Not much room to recover, though - next up was the band's seminal hit and the one that everyone and their brother had on 12" at their university radio station just for the hell of it: "Blue Monday". Bernard exited and let the band build the groove to a comfortable spot before returning with a cordless and playing karaoke with the crowd, all dancing together with endless frivolity. Not a one of those double claps went without the entirety of the Paramount's assistance. Plus, with Tom Chapman's bass turned up to 11 and that churning bass line cranked out like clockwork, he guaranteed himself a warm welcome back from long time fans in the future. For the closing synthesizer bit, Bernard joined Gillian on the keyboard, the two tag teaming the massive line on multiple octaves. There was a fun moment here. Someone must have screwed up a note somewhere, not that the crowd really noticed. But Gillian broke into a laugh, soon followed by Bernard, as the two playfully bickered at each other about the line while continuing through it. As Bernard finished and returned to center stage, he pushed Tom Chapman out of the way, who laughed and continued ripping into his bass without an ounce of precision lost. It's fun to see the band in good spirits, considering their occasionally tumultuous history. But here, today in Seattle, New Order were at the top of their game, to no surprise of any true fan present. Rounding out their set before a break, the band pulled out "Temptation" and had the whole place jumping three feet off the ground, up, down, turning around, occasionally hitting the ground just to rise from it once more.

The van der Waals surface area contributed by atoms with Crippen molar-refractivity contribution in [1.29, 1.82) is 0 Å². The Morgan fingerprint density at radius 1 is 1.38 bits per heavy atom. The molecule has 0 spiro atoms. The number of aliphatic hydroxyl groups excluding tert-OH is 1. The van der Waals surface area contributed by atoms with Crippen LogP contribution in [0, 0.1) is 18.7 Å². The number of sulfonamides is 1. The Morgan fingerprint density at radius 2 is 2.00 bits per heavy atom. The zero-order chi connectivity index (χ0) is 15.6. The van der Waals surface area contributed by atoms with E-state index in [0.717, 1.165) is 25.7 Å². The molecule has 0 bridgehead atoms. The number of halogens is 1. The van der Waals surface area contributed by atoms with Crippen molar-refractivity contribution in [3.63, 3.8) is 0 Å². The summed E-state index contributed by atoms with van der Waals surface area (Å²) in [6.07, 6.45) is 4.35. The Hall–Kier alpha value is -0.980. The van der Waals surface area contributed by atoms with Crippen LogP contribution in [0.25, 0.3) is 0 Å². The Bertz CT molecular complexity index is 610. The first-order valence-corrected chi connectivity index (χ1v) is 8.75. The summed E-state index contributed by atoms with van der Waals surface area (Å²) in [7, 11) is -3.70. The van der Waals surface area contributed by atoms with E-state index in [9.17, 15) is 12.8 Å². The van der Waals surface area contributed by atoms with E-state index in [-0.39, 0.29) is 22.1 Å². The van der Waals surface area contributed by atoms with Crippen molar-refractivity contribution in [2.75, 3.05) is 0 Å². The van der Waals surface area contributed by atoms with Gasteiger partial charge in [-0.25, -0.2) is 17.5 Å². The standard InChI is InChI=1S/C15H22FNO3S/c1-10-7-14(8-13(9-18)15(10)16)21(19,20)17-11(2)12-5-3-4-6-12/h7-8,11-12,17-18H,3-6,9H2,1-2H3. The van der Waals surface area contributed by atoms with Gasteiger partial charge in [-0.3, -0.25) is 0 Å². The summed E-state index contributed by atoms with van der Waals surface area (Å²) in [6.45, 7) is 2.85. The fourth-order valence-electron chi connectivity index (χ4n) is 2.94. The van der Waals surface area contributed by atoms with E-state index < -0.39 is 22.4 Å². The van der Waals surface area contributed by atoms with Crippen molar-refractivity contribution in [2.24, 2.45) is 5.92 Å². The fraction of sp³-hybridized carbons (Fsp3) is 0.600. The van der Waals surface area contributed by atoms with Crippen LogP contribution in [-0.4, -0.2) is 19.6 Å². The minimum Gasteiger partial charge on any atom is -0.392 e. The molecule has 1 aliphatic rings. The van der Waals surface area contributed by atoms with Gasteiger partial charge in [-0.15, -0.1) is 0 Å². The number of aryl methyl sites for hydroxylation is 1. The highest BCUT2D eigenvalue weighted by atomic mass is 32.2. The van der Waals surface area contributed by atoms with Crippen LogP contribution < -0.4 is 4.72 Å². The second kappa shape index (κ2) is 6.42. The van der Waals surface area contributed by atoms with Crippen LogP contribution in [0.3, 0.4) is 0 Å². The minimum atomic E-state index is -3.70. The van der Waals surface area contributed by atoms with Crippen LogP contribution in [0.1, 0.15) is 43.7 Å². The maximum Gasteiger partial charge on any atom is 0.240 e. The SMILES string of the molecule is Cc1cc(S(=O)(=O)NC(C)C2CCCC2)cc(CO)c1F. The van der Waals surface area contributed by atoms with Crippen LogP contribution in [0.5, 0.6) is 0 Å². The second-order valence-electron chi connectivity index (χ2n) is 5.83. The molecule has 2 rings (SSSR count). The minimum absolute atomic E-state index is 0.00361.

For one last offering after an already impossibly good set list, New Order returned to the stage for a trio of Joy Division cuts. Even here, the band's conscious choice of beginning and end seemed to point to a full circle understanding of their place in music yesterday, today, and tomorrow. "Elegia" first - the tribute - then Joy Division last, as the past to be remembered. The cuts chosen were a good balance: post-punk wonder "Transmission", haunting ballad "Atmosphere", and their most adored work "Love Will Tear Us Apart". "Atmosphere" was backed with the track's original video, hooded figures somber as can be carrying classic photographs of Ian Curtis around a desert landscape. "Love Will Tear Us Apart" featured a similar montage on the backing screen of more pictures of Ian and the band, while the band at hand sung the song and the crowd sung along in praise and remembrance. But the real takeaway here was "Transmission", honestly. While no one on earth (including Bernard) can snarl "Dance! Dance! Dance!" the way that Ian did on that record, the sentiment was felt here in as close a way as possible. With Stephen still playing that brutal drum break with the prowess and energy of his twenty five year old self and a massive crowd throwing fists in the air like dancing to the radio was the most punk statement that there ever was, "Transmission" was the evening's pinnacle. For three generations, New Order has given us track after track after track to dance to on the radio and tonight, Seattle got to thank them for that in a small, but wonderful way.
If you need more New Order in your life before the new record next year, look for Bernard Sumner's New Order and Joy Division memoir Chapter and Verse on shelves this September through Bantam Press. Peter Hook & the Light will return to Seattle in November to play New Order records Low-Life and Brotherhood in their entirety, along with an opening set of Joy Division material. If you got to see them play Movement and Power, Corruption, & Lies as part of Decibel Festival last year, you know that this is not to be missed. Tickets are still available here.